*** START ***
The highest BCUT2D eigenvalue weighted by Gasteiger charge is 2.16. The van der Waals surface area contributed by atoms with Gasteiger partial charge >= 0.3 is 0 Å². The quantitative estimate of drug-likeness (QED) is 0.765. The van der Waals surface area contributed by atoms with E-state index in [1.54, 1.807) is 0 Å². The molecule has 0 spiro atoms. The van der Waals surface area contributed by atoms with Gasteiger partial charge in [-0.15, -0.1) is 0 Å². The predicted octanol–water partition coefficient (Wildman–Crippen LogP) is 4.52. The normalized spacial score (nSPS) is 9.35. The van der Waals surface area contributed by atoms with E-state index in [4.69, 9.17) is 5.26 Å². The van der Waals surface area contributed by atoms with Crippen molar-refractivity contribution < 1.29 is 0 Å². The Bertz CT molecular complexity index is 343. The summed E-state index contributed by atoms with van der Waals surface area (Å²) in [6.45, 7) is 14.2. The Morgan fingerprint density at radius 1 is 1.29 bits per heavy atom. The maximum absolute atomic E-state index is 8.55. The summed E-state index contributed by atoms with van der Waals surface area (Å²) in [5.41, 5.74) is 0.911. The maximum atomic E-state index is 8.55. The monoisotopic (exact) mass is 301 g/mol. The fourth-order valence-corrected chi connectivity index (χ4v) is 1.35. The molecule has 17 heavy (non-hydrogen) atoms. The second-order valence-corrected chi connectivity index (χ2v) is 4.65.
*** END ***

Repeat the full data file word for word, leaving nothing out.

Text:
The highest BCUT2D eigenvalue weighted by Gasteiger charge is 2.16. The van der Waals surface area contributed by atoms with Gasteiger partial charge >= 0.3 is 0 Å². The quantitative estimate of drug-likeness (QED) is 0.765. The van der Waals surface area contributed by atoms with E-state index in [1.54, 1.807) is 0 Å². The molecule has 0 spiro atoms. The van der Waals surface area contributed by atoms with Gasteiger partial charge in [-0.15, -0.1) is 0 Å². The predicted octanol–water partition coefficient (Wildman–Crippen LogP) is 4.52. The normalized spacial score (nSPS) is 9.35. The van der Waals surface area contributed by atoms with E-state index in [4.69, 9.17) is 5.26 Å². The van der Waals surface area contributed by atoms with Crippen molar-refractivity contribution < 1.29 is 0 Å². The Bertz CT molecular complexity index is 343. The summed E-state index contributed by atoms with van der Waals surface area (Å²) in [6.45, 7) is 14.2. The Morgan fingerprint density at radius 1 is 1.29 bits per heavy atom. The maximum absolute atomic E-state index is 8.55. The summed E-state index contributed by atoms with van der Waals surface area (Å²) in [5.41, 5.74) is 0.911. The maximum atomic E-state index is 8.55. The monoisotopic (exact) mass is 301 g/mol. The fourth-order valence-corrected chi connectivity index (χ4v) is 1.35. The molecule has 17 heavy (non-hydrogen) atoms. The second-order valence-corrected chi connectivity index (χ2v) is 4.65.